‘It’s a beautiful thing, the destruction of words.’ So says the character Syme in George Orwell’s great novel 1984. Orwell charts how words are both removed, evacuated of meaning and occasionally have their meaning reversed. The most famous example in the book is perhaps the threefold slogan ‘War is Peace, Ignorance is Strength, Freedom is Slavery’. But why does all this spring to mind because of Trevor Phillips, chair of the Human Rights and Equality Commission?
Yesterday Phillips was commenting on the struggle by some adoption agencies to abide by their religious beliefs about the impropriety of adoption by homosexual couples. The Daily Telegraph quotes him as arguing ‘Religious rules should end “at the door of the temple” and give way to the “public law” laid down by parliament.’
Phillips appears to be arguing that you can have religious rules within your religious settings, but in the public sphere where services are regulated by public law, then religious groups cannot pick and choose which rules to obey. Thus the aberrant thuggee cult in colonial India practised ritual murder. If we apply Phillips’ reasoning, the Thuggee cult cannot commit murder and then claim immunity on the grounds of religious belief.
So what Phillips appears to be advocating is a distinction between public and private in which you can be as religious as you like in private, but not in public if the law says otherwise. This public/private distinction has some affinities with the French political notion of Laïcité (roughly a secular or lay society) with its stresses that there is a public/private divide and that the citizen in the public sphere is simply a citizen and that the individual characteristics of religion and ethnicity are not noticed before the law.
You can see how an equality commissioner would find the egalitarian, de-individualised citizen idea attractive. Well, what could be more reasonable than that? Not a lot, says Keith Porteous Wood of the National Secular Society.
Now, we may feel that this is a betrayal of Christian heritage, and represents a shift in what makes the UK the UK. To be fair, that does not meet Phillips’ argument, which relates to equality before the law in the public sphere.
But this does not mean Phillips is right. Far from it. Let’s go back to Laïcité. The point is equality before the law in the public sphere. The obvious question is, ‘Who determines what is the public sphere?’ The answer is the legislature does. The line between public and private shifts. Thus 50 years ago if a tree stood on my private land I could cut it down. But now if it is, for instance, a mature oak, it may have a tree preservation order on it, originating from public law. In 1999 you could smoke in restaurants, now you can’t. The line between public and private shifts, and in some ways the public has been encroaching more and more on the private.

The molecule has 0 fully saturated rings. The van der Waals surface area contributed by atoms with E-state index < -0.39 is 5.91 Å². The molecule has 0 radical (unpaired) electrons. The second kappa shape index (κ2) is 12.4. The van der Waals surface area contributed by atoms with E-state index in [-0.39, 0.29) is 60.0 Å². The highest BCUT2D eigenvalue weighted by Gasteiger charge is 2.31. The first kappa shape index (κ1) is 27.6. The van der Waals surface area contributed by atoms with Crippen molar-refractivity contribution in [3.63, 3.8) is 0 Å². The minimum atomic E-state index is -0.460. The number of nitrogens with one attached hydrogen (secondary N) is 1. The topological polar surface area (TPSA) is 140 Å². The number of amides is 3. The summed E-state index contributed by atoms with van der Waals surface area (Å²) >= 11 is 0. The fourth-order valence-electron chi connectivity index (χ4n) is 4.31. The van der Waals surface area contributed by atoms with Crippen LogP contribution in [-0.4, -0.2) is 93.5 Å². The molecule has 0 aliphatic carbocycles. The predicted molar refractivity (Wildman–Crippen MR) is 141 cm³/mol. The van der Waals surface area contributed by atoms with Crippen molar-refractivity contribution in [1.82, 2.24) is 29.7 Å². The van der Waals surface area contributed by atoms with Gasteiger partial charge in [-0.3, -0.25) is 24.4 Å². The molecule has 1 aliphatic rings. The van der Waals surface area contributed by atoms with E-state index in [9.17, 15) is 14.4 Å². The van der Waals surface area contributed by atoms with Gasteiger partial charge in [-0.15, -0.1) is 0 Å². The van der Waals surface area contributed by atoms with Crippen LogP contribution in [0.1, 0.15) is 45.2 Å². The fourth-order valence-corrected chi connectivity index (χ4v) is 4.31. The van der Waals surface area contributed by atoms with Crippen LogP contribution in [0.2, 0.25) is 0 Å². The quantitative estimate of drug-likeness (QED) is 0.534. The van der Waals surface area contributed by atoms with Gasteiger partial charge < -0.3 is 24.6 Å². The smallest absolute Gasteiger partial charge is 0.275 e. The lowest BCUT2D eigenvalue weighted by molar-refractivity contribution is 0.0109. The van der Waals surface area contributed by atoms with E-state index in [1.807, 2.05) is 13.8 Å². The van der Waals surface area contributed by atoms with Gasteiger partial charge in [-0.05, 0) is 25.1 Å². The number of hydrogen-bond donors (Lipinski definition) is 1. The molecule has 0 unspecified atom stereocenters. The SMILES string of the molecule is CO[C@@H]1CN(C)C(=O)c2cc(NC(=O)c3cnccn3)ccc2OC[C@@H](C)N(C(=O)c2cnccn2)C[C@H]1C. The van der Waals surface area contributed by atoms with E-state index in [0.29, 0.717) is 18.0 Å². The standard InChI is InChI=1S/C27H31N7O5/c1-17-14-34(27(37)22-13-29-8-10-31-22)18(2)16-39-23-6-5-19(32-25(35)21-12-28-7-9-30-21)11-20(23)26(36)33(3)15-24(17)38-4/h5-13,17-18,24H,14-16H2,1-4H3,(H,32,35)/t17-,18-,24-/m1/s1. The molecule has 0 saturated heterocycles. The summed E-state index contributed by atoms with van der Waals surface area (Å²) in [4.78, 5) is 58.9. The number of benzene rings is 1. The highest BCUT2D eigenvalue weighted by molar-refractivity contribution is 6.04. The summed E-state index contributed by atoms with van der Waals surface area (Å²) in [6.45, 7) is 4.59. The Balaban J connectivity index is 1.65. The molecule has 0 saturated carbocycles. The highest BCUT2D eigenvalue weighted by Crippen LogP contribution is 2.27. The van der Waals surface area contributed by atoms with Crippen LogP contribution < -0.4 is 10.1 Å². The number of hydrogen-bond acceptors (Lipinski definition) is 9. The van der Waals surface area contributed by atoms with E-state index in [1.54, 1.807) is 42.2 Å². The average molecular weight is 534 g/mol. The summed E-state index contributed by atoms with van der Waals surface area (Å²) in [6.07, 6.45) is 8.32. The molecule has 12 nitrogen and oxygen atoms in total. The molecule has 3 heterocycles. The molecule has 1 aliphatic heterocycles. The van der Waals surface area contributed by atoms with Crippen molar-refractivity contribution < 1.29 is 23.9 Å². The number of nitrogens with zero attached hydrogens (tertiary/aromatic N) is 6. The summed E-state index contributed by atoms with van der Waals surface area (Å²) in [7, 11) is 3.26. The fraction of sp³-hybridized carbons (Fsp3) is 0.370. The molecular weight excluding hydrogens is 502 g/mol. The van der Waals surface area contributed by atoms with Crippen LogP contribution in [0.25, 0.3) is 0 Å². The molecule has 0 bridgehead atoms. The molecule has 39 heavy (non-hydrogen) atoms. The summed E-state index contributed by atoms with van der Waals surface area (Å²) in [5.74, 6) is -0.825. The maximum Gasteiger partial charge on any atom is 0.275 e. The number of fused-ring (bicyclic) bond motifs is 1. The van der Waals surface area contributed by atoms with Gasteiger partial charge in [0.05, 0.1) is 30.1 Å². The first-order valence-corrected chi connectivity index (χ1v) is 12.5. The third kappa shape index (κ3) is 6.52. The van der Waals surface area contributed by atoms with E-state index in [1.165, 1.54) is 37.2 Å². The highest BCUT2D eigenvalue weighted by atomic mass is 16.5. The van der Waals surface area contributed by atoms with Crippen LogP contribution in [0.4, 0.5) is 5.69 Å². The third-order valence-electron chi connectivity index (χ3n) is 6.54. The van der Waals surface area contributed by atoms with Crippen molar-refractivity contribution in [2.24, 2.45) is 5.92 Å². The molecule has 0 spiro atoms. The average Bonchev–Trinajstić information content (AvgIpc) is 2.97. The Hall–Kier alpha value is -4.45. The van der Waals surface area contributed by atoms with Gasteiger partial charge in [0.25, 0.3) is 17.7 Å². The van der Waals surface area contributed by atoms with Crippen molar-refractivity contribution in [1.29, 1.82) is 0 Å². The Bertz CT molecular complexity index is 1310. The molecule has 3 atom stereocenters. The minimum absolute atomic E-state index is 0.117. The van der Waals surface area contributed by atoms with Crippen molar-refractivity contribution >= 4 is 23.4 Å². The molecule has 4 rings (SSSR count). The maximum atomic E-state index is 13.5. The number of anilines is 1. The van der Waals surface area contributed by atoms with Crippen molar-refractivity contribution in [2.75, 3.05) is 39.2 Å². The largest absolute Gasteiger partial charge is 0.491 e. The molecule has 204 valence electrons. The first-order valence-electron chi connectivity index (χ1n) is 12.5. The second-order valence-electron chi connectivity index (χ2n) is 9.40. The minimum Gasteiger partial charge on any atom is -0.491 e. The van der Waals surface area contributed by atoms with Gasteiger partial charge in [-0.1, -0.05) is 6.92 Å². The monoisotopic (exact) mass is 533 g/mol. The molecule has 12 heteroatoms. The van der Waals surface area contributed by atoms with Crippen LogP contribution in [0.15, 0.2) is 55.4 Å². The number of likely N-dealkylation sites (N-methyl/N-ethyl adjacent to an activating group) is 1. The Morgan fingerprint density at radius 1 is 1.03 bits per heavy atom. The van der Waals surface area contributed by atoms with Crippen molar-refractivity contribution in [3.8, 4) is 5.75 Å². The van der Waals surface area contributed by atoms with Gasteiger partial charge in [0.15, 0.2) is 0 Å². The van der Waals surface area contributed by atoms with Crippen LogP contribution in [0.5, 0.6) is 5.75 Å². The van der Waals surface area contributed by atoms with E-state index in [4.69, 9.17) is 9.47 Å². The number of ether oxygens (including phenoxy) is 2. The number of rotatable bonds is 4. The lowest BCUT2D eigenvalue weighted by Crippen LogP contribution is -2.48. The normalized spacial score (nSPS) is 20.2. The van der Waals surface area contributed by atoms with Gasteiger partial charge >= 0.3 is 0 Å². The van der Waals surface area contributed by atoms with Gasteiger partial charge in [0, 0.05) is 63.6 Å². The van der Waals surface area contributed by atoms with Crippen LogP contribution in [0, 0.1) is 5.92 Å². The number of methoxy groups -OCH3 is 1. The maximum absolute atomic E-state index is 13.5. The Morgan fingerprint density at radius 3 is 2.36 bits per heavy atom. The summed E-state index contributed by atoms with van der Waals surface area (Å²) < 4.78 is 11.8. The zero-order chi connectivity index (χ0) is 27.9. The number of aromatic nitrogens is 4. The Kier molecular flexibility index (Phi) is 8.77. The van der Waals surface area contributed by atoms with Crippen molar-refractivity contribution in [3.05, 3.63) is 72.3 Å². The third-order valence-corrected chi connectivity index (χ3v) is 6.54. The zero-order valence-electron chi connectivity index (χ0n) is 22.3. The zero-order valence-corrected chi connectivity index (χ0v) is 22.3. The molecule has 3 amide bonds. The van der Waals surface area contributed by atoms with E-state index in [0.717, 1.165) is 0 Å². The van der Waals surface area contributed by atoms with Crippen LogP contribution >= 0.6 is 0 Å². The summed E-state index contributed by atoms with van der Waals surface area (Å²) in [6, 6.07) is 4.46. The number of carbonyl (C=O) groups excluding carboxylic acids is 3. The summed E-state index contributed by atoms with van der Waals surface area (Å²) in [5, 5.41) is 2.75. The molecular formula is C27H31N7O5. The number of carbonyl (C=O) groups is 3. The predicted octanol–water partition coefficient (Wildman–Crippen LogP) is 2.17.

I suspect Phillips would not dispute this. His point is that it is ok for the legislature to claw more and more into the public sphere because this is the product of democratic majority processes. It is just here that problems arise. My key need if I am in a minority is to have rights that survive the will of the majority. It is precisely when I am in a minority that I most need rights.
This was foreseen long ago by Alexis de Tocqueville in his 19th century work Democracy in America. He noted one case where the property of native Americans was expropriated by white settlers who had had laws passed to back them up. De Tocqueville comments:
‘When an individual or a party is wronged in the United States, to whom can he apply for redress? If to public opinion, public opinion constitutes the majority; if to the legislature, it represents the majority and implicitly obeys it; if to the executive power, it is appointed by the majority and serves as a passive tool in its hands. The public force consists of the majority under arms; the jury is the majority invested with the right of hearing judicial cases; and in certain states even the judges are elected by the majority. However iniquitous or absurd the measure of which you complain, you must submit to it as well as you can.’
Hence de Tocqueville coined the term, ‘tyranny of the majority’. Phillips’ argument in that sense is curiously blind to this point. On Phillips’ reasoning, the line between public and private can shift anywhere and there can be no private at all. I think Phillips would deny this on the grounds that the European Convention or the UN Declaration regarding human rights do put a line somewhere. This, though, is obviously naïve, because these instruments were the result of deliberations by humans, and the principle of equality suggests that they are no wiser than I and should not be allowed to thwart me if I and others think they should be amended.
At the end of the day, the conception of human rights such arguments use depends on rights being recognised by the majority. And if dependent on majority recognition, the majority can revoke those rights. Phillips’ view leaves rights most fragile at exactly the time when they need to be most robust, when an unpopular minority needs protection from the majority.
For a Christian, of course, this relates to the way that democratic majorities find it so hard to see themselves as under law, for they make the law. There is the final irony: Phillips accuses Christians of refusing to be under law. In fact it is his account of human rights that is truly lawless, in the sense that it leaves a tyranny of the majority, in which not even God is over the majority.
It seems that for Phillips, vox populi, vox Dei (‘the voice of the people is the voice of God’) is all too literal. Rights? ‘It’s a beautiful thing, the destruction of words’.
Photo: Heinrich Böll Stiftung